Sovereign Man
Simon Black
Personal liberty is deteriorating, the economy is on life support and can flat line any day now, governments around the world are getting crushed by debt, and it’s all getting worse at an exponential rate. Out of these circumstances Sovereign Man was born, and since 2009 we’ve scoured the globe for information, solutions and contacts that help individuals and companies rise above the problematic politics of bankrupt nation states and the fraudulent and fragile financial system by diversifying elements of their lives across national borders. The Sovereign Man podcast covers everything from offshore banking and second passports to finance, frontier investing and international living.
I thought in this age of insanity that we are living in, nothing would surprise me anymore. But sure enough, there was a headline in the Financial Times the other day, “Central banks should consider giving people money.” It seems almost impossible that someone could believe in something so ridiculous. And yet this is the world we are living in. The path to prosperity is now based on unelected central bankers conjuring millions of dollars out of thin air. Bankrupt governments are issuing bonds with negative yields, meaning they are being paid to go deeper into debt. And there are more than $13 trillion of these negative yielding bonds in the world. If anything this makes a compelling case for why people should consider owning gold. It’s a store of value with a 5,000 year track record of withstanding inflation, political crisis, and monetary stupidity. I’ve been suggesting people consider buying gold for quite some time, especially over the last year. I argue that the supply of gold, is actually declining, yet the demand will increase in large part due to all of this central bank lunacy. And that has absolutely been happening. The price of gold is up more than 25% over the last year, and just surpassed $1,500 per ounce. But unlike most other assets like real estate, stocks, bonds, etc, gold is still far from it's all time high. There could still be plenty of gains ahead. And silver would have to triple before it reaches it’s all time high. Every summer for the past eight years, I’ve enjoyed a week or two in the italian countryside at a 400 plus year old villa. Here I relax with friends, family, business colleagues, and some of our Total Access members who fly in from around the world, to break bread and enjoy really stimulating and entertaining conversations. This year Peter Schiff has been one of my guests. He’s an old friend who shares many of the same beliefs. And when our conversation this morning turned to gold, I thought it appropriate to record it, and make a Podcast out of it. In our conversation we talk about why gold and silver have plenty of room to rise, and a number of different ways to invest.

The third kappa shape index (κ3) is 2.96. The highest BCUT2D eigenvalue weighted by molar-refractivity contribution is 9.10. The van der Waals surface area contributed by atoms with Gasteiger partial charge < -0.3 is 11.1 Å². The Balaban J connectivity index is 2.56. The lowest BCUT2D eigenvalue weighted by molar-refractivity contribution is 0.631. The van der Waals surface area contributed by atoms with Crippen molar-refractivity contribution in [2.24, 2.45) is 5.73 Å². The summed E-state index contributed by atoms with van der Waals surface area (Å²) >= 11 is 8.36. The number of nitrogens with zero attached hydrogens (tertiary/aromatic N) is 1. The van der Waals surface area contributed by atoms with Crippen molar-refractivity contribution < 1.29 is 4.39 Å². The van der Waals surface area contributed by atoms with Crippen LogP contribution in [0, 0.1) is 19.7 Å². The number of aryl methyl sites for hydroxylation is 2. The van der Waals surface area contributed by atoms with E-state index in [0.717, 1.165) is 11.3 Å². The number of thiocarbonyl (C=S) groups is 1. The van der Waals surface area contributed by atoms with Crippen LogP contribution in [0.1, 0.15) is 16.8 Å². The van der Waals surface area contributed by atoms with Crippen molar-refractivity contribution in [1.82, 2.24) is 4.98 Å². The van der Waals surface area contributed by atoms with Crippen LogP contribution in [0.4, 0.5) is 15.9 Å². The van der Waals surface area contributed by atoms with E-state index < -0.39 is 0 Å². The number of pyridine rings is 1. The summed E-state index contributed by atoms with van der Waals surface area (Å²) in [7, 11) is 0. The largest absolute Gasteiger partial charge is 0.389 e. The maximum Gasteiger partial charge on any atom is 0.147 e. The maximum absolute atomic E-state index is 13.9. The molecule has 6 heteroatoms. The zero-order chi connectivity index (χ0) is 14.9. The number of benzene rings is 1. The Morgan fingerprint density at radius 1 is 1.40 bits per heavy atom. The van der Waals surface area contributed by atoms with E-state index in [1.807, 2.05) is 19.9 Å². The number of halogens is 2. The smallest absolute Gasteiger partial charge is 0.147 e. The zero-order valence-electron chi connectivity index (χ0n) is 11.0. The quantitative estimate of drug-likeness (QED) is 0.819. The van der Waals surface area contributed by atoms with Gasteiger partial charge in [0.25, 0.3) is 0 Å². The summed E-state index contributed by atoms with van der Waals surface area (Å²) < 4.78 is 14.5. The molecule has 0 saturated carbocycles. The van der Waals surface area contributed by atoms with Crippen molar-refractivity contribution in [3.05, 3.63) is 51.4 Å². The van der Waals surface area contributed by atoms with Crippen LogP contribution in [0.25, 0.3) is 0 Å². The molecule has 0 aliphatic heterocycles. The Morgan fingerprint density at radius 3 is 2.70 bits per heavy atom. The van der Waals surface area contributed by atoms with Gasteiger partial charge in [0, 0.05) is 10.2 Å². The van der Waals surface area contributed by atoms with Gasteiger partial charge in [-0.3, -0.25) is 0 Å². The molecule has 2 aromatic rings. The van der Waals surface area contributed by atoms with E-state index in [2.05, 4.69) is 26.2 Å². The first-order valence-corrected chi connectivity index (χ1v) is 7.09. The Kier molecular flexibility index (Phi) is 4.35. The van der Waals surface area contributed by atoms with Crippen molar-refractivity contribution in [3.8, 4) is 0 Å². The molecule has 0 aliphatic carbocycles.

Each year, I invite an incredible mix of young people from more than a dozen countries to join me in Lithuania for an intense week of business, investing and entrepreneurship classes taught by the smartest people I know (it’s also entirely free for the students who attend. I pay out of my own pocket for everything). I do it because I feel strongly about self-education. It’s how I got to be where I am today. So I thought it would be an opportune time to give you my latest thoughts on how to get an education that really makes a difference in your life. Education has no age limit (for example, attendees at our camp range from 17 to 47 years of age). But today, I want to specifically address those young people either starting their university studies, or just about to graduate. Getting a university degree is one of the most important and impactful decisions you’ll ever make. And we’re expected to make this decision when we’re still teenagers, too often without afterthought as to what a decision like this really means for our future. In this podcast, I talk about how to approach the decision, whether or not to go to university, how to pick a major and how to manage debt. I also discuss compelling steps that you can take either instead of a university education, or to complement it. Listen here to find out how to make the most empowering choices you can about your education. (And if you’re 57 years old and considering doing something new with your life, this podcast will definitely be worth your time. It’s never too late to change your trajectory and make excellent choices.)